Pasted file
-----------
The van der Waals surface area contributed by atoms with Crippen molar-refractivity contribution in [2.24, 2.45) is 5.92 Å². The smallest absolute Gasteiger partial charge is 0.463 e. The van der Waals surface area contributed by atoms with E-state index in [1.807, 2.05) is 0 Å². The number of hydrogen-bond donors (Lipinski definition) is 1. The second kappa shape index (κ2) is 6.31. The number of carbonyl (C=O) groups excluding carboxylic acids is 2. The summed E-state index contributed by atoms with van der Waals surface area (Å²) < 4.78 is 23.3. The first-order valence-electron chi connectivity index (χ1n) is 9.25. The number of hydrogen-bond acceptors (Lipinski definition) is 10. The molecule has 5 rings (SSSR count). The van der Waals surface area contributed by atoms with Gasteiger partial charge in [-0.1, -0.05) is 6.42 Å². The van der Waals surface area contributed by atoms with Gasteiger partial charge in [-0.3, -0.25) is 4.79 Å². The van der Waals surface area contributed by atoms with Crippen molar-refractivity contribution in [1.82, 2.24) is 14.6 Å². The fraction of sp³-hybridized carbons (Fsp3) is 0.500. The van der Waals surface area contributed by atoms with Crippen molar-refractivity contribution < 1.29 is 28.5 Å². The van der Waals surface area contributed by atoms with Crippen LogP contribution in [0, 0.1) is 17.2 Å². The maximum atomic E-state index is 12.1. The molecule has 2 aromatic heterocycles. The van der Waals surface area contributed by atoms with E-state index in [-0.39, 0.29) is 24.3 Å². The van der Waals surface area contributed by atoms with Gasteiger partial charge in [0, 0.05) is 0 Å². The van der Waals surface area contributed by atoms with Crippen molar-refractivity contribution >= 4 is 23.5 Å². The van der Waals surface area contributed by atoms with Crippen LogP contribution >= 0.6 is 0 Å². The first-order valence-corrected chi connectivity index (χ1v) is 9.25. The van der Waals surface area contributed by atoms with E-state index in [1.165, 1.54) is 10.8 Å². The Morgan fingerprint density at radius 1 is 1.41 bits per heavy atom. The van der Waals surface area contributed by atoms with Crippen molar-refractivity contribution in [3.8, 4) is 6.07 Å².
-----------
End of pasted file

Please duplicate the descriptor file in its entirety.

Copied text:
The van der Waals surface area contributed by atoms with Crippen molar-refractivity contribution in [2.24, 2.45) is 5.92 Å². The smallest absolute Gasteiger partial charge is 0.463 e. The van der Waals surface area contributed by atoms with E-state index in [1.807, 2.05) is 0 Å². The number of hydrogen-bond donors (Lipinski definition) is 1. The second kappa shape index (κ2) is 6.31. The number of carbonyl (C=O) groups excluding carboxylic acids is 2. The summed E-state index contributed by atoms with van der Waals surface area (Å²) < 4.78 is 23.3. The first-order valence-electron chi connectivity index (χ1n) is 9.25. The number of hydrogen-bond acceptors (Lipinski definition) is 10. The molecule has 5 rings (SSSR count). The van der Waals surface area contributed by atoms with Gasteiger partial charge in [-0.1, -0.05) is 6.42 Å². The van der Waals surface area contributed by atoms with Gasteiger partial charge in [-0.3, -0.25) is 4.79 Å². The van der Waals surface area contributed by atoms with Crippen molar-refractivity contribution in [1.82, 2.24) is 14.6 Å². The fraction of sp³-hybridized carbons (Fsp3) is 0.500. The van der Waals surface area contributed by atoms with Crippen molar-refractivity contribution < 1.29 is 28.5 Å². The van der Waals surface area contributed by atoms with Crippen LogP contribution in [0, 0.1) is 17.2 Å². The maximum atomic E-state index is 12.1. The molecule has 2 aromatic heterocycles. The van der Waals surface area contributed by atoms with E-state index in [-0.39, 0.29) is 24.3 Å². The van der Waals surface area contributed by atoms with Gasteiger partial charge in [0, 0.05) is 0 Å². The van der Waals surface area contributed by atoms with Crippen molar-refractivity contribution >= 4 is 23.5 Å². The van der Waals surface area contributed by atoms with Crippen LogP contribution >= 0.6 is 0 Å². The first-order valence-corrected chi connectivity index (χ1v) is 9.25. The van der Waals surface area contributed by atoms with E-state index in [1.165, 1.54) is 10.8 Å². The Morgan fingerprint density at radius 1 is 1.41 bits per heavy atom. The van der Waals surface area contributed by atoms with Crippen molar-refractivity contribution in [3.8, 4) is 6.07 Å².